Yesterday, I posted about how internet certification authorities will sign unqualified names, which have no meaning on the internet.
In addition to unqualified names being meaningless — or, worse than meaningless — there are also meaningless fully-qualified names. And, yes, CAs will sign those names too.
As you may know, the internet domain name system (DNS) has a hierarchical structure: at the top are the top-level domains (TLDs) like .com, .org, and .net. Additionally, each two-letter ISO country code like UK, JP, and CN is also a valid country-code TLD (ccTLD). Finally, there are the lesser-known TLDs like .mobi, .museum, and .int.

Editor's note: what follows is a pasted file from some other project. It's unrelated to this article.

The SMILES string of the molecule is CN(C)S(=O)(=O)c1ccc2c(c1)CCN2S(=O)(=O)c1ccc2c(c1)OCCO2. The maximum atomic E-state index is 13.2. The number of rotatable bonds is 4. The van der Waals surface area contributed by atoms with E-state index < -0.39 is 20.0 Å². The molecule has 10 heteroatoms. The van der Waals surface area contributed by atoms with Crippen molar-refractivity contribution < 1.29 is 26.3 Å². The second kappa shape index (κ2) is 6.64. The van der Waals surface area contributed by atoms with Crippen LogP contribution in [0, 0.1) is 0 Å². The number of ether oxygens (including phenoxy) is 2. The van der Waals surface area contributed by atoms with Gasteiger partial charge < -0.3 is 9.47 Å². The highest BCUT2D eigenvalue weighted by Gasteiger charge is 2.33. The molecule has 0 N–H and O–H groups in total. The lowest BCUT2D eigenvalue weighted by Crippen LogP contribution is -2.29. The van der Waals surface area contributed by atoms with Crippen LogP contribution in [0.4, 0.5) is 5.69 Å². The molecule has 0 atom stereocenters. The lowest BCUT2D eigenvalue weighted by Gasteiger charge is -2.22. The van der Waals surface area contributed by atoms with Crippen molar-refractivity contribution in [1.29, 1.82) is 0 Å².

Although you can register most any name (that contains letters, numbers, dashes, and arguably underscores) underneath the TLDs, the set of TLDs is fixed. Although ICANN might someday approve a .mars TLD for the red planet, they have not yet done so. If you try to browse to www.olympus-mons.mars, you won’t get anywhere. (Yet.)
However, CAs will sign certificates vouching for the identities of servers under non-existent TLDs and for names that are not legal DNS names (such as phrases containing spaces). Attached to this post, below, is a file containing a list of all the distinct TLDs in all the CA-validated names that the EFF SSL Observatory has observed.
via Electronic Frontier Foundation – Fully-qualified Nonsense in the SSL Observatory. What stupidity.